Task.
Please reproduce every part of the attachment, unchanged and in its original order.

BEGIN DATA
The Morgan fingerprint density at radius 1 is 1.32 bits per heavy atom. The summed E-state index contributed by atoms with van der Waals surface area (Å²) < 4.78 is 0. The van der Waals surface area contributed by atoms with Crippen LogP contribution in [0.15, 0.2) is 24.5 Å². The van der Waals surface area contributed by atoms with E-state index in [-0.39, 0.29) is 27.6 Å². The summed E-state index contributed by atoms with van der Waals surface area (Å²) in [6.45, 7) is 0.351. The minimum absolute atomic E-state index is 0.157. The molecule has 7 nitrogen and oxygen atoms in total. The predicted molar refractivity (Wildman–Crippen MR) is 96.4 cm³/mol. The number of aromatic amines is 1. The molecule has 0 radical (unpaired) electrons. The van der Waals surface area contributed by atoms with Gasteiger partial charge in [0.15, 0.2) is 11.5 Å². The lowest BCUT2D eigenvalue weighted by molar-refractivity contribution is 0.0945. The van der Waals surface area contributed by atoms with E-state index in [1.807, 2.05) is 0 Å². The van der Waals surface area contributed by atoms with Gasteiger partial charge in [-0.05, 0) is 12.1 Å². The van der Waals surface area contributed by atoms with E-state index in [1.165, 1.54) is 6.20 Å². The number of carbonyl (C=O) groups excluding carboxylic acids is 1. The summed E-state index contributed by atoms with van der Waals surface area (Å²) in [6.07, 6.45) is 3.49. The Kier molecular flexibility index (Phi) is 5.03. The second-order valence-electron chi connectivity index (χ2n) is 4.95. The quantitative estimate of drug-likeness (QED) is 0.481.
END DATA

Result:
The Morgan fingerprint density at radius 1 is 1.32 bits per heavy atom. The summed E-state index contributed by atoms with van der Waals surface area (Å²) < 4.78 is 0. The van der Waals surface area contributed by atoms with Crippen LogP contribution in [0.15, 0.2) is 24.5 Å². The van der Waals surface area contributed by atoms with E-state index in [-0.39, 0.29) is 27.6 Å². The summed E-state index contributed by atoms with van der Waals surface area (Å²) in [6.45, 7) is 0.351. The minimum absolute atomic E-state index is 0.157. The molecule has 7 nitrogen and oxygen atoms in total. The predicted molar refractivity (Wildman–Crippen MR) is 96.4 cm³/mol. The number of aromatic amines is 1. The molecule has 0 radical (unpaired) electrons. The van der Waals surface area contributed by atoms with Gasteiger partial charge in [0.15, 0.2) is 11.5 Å². The lowest BCUT2D eigenvalue weighted by molar-refractivity contribution is 0.0945. The van der Waals surface area contributed by atoms with E-state index in [1.807, 2.05) is 0 Å². The van der Waals surface area contributed by atoms with Gasteiger partial charge in [-0.05, 0) is 12.1 Å². The van der Waals surface area contributed by atoms with E-state index in [1.165, 1.54) is 6.20 Å². The number of carbonyl (C=O) groups excluding carboxylic acids is 1. The summed E-state index contributed by atoms with van der Waals surface area (Å²) in [6.07, 6.45) is 3.49. The Kier molecular flexibility index (Phi) is 5.03. The second-order valence-electron chi connectivity index (χ2n) is 4.95. The quantitative estimate of drug-likeness (QED) is 0.481.